If reaction rates are fast compared to diffusion in a porous catalyst pellet, then the observed kinetics will appear to be slower than they really are because not all of the catalyst surface area will be effectively used. For example, the reactants may all be consumed in the near surface area of a catalyst bead, and the inside of the bead will be unutilized because no reactants can get in due to the high reaction rates.
References: Ch 12. Elements of Chemical Reaction Engineering, Fogler, 4th edition.
close all; clc; clear all
A mole balance on the particle volume in spherical coordinates with a first order reaction leads to: with boundary conditions and at . We convert this equation to a system of first order ODEs by letting .
function dYdt = ode(r,Y) Wa = Y(1); % molar rate of delivery of A to surface of particle Ca = Y(2); % concentration of A in the particle at r if r == 0 dWadr = 0; % this solves the singularity at r = 0 else dWadr = -2*Wa/r + k/De*Ca; end dCadr = Wa; dYdt = [dWadr; dCadr]; end
De = 0.1; % diffusivity cm^2/s R = 0.5; % particle radius, cm k = 6.4; % rate constant (1/s) CAs = 0.2; % concentration of A at outer radius of particle (mol/L)
we have a condition of no flux at r=0 and Ca® = CAs, which makes this a boundary value problem. We use the shooting method here, and guess what Ca(0) is and iterate the guess to get Ca® = CAs.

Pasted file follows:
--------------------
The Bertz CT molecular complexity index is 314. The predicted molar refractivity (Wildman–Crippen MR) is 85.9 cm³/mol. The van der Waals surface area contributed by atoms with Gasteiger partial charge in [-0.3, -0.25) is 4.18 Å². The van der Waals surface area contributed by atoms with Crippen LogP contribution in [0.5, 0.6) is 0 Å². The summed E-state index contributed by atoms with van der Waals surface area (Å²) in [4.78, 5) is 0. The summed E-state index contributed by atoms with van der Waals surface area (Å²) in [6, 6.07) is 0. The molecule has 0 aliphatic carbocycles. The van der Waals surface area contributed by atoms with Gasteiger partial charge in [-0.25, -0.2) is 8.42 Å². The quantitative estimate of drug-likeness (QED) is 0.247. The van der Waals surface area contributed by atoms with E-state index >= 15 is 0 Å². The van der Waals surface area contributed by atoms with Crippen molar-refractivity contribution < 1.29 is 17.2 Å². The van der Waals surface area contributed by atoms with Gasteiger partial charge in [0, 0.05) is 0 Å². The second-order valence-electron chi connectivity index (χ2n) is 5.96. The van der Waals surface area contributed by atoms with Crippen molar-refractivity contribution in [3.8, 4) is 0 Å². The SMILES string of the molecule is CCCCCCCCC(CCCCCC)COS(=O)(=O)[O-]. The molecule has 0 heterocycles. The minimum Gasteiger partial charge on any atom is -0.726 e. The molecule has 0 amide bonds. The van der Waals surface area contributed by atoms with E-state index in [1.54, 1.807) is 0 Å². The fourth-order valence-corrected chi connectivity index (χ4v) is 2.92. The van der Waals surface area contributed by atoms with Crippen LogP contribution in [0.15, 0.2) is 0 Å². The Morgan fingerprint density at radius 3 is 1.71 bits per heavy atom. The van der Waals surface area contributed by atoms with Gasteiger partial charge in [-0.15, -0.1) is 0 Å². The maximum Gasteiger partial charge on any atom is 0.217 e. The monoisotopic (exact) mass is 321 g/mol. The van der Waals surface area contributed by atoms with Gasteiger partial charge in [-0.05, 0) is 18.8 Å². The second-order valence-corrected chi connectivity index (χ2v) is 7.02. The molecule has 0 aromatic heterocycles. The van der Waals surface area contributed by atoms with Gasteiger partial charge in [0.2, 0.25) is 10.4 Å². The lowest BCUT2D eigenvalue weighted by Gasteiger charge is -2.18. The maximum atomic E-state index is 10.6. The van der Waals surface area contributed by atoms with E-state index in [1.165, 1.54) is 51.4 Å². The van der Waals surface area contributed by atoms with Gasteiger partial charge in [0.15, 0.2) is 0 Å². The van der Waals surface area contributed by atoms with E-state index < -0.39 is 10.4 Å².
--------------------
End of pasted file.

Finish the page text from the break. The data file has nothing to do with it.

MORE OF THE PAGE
Ca0 = 0.029315; % Ca(0) (mol/L) guessed to satisfy Ca(R) = CAs Wa0 = 0; % no flux at r=0 (mol/m^2/s) init = [Wa0 Ca0]; rspan = [0 R]; [r Y] = ode45(@ode,rspan, init); Ca = Y(:,2); plot(r,Ca) xlabel('Particle radius') ylabel('C_A')
You can see the concentration of A inside the particle is significantly lower than outside the particle. That is because it is reacting away faster than it can diffuse into the particle. Hence, the overall reaction rate in the particle is lower than it would be without the diffusion limit.
The effectiveness factor is the ratio of the actual reaction rate in the particle with diffusion limitation to the ideal rate in the particle if there was no concentration gradient:
We will evaluate this numerically from our solution.
eta_numerical = trapz(r, k*Ca*4*pi.*(r.^2))/trapz(r, k*CAs*4*pi.*(r.^2))
eta_numerical = 0.5635
an analytical solution exists for this problem.
phi = R*sqrt(k/De); eta = (3/phi^2)*(phi*coth(phi)-1)
eta = 0.5630
Why go through the numerical solution when an analytical solution exists? The analytical solution here is only good for 1st order kinetics in a sphere. What would you do for a complicated rate law? You might be able to find some limiting conditions where the analytical equation above is relevant, and if you are lucky, they are appropriate for your problem. If not, it's a good thing you can figure this out numerically!
end % categories: BVP % tags: reaction engineering